Maybe They Should Call It The Slightly Fewer Surprises Act
On paper, it looks like 2022 will be the year when medical bills impose less of a debt burden on American consumers. Medical debt is the single biggest contributor to most people’s financial struggles; nationwide, approximately $88 billion of unpaid medical bills are bouncing around from one collection agency to another and hindering people’s efforts to get out of debt. At the beginning of this year, the No Surprises Act went into effect. It states that out-of-network providers who treat you on an emergency basis cannot bill you for more than what your insurance company would bill you if an in-network provider had administered the treatment. In its first few months, it has already reduced the size of many new medical bills resulting from emergency treatment. According to the Kaiser Family Foundation, the new law will stop an estimated 10 million surprisingly large medical bills from being sent each year. Unfortunately, though, the No Surprises Act has some loopholes by means of which you could still get surprise bills. To find out more, contact a Plantation debt lawyer.
Ways That Surprise Medical Bills Can Still Sneak Up on You
Pursuant to the No Surprises Act, all emergency treatment must cost you as if it were covered in-network by your insurance company. This means that, if the physicians, radiologists, or anesthesiologists who treat you in the hospital do not normally work with your insurance company, it is not your problem; you are only responsible for paying the in-network rate, and then the provider and the insurance company have to work out the other details of reimbursement. This goes a long way toward solving the problem of thousands of dollars in bills resulting in an emergency room visit that only required minor treatment (even if it required this treatment promptly or was only meant to confirm that it is safe to wait until Monday morning, when your doctor’s office opens).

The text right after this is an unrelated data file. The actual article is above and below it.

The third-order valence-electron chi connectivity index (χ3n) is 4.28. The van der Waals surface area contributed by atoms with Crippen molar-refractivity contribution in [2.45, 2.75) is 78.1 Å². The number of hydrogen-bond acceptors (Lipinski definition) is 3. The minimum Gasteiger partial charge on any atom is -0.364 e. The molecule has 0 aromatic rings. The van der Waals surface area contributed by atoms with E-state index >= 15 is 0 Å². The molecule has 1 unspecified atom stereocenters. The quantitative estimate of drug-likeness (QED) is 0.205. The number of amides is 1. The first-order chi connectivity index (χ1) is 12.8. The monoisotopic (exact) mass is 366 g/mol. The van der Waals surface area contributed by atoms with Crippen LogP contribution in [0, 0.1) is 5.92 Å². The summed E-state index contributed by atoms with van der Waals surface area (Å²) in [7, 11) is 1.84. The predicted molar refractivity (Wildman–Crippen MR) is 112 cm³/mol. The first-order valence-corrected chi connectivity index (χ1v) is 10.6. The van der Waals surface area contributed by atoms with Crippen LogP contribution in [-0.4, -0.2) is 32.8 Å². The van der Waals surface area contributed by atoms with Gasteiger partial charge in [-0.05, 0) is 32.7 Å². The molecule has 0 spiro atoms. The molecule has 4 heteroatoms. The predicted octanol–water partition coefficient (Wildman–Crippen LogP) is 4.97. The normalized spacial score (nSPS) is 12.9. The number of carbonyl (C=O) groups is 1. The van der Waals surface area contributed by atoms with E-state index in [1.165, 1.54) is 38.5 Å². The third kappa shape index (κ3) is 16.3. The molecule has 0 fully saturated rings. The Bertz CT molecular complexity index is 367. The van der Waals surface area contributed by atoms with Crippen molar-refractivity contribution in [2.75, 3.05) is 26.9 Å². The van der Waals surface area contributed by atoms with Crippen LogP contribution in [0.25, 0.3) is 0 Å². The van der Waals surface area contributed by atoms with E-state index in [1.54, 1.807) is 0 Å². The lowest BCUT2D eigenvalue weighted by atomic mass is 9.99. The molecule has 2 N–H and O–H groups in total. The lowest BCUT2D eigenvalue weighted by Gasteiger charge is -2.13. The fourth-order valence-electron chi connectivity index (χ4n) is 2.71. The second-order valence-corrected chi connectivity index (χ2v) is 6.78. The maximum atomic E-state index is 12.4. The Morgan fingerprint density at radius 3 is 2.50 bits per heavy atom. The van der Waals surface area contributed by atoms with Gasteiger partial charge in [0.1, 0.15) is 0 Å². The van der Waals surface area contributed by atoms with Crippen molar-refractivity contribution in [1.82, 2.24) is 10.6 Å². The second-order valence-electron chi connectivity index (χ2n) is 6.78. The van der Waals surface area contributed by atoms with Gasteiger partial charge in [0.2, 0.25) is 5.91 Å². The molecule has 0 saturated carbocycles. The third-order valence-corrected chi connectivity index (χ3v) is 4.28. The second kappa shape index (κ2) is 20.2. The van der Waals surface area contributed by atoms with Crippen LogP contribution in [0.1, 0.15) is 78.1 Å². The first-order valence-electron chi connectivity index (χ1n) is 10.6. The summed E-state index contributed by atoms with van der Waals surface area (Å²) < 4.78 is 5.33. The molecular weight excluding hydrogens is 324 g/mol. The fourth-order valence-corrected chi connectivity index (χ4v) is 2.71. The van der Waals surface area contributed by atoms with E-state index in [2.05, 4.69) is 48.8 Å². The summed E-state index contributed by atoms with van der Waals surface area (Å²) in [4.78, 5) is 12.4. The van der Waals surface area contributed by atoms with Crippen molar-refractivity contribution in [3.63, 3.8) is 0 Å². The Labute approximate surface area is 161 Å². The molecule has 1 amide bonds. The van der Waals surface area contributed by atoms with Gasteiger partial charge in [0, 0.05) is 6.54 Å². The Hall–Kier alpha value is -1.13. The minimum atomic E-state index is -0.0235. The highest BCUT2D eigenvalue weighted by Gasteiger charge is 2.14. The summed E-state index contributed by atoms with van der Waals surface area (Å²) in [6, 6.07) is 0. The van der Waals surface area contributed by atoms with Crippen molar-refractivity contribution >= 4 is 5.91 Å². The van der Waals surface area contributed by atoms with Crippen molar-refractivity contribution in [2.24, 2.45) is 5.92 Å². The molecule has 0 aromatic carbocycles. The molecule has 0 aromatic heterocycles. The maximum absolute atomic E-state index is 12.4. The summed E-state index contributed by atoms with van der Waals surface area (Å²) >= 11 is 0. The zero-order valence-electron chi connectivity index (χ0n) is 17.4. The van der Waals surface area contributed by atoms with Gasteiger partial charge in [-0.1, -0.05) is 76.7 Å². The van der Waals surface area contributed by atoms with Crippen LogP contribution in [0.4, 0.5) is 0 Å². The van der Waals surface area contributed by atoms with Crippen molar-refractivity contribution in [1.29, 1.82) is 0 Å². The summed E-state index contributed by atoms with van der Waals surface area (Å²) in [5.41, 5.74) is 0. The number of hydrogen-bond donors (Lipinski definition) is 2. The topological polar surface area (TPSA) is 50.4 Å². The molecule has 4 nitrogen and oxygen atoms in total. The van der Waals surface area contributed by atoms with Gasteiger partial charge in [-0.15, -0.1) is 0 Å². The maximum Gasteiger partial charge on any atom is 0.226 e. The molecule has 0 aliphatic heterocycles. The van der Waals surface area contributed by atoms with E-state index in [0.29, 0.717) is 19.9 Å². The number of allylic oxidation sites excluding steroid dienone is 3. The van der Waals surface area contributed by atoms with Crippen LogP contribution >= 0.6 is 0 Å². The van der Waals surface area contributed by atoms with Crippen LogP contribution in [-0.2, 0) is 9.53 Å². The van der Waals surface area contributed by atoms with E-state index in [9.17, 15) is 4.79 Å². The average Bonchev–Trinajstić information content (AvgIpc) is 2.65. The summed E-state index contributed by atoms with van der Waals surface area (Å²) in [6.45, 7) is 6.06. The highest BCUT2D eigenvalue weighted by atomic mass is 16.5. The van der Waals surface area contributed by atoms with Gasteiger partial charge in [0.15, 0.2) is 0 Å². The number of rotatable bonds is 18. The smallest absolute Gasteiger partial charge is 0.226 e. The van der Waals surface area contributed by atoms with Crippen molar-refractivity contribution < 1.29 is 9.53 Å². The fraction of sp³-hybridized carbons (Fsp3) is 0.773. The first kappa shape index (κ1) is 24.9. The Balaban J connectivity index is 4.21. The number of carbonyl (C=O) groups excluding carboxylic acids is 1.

Two problems remain, however. One loophole is that, if your in-network doctor sends your blood samples to an out-of-network lab, the lab can still charge you the out-of-network rate. The other is that it is hit or miss whether the urgent care center you go to qualifies as an emergency treatment facility.
If you get a surprise bill that slipped through the cracks of the No Surprises Act, you have several options. First, you can go to the CMS.gov website and file a complaint. Second, you can contact the Patient Advocate Foundation to stop the bill from appearing on your credit report. Third, you can contact a debt lawyer about settling your debt, consolidating your debt, or filing for bankruptcy protection.
Contact a South Florida Debt Lawyer About Surprise Medical Bills
Even if the NO Surprises Act reduces your future medical bills, you still have to do something about your old medical debt. A South Florida debt lawyer can help you look at the big picture if old and new medical bills are messing up your finances. Contact Nowack & Olson, PLLC in Plantation, Florida to discuss your case.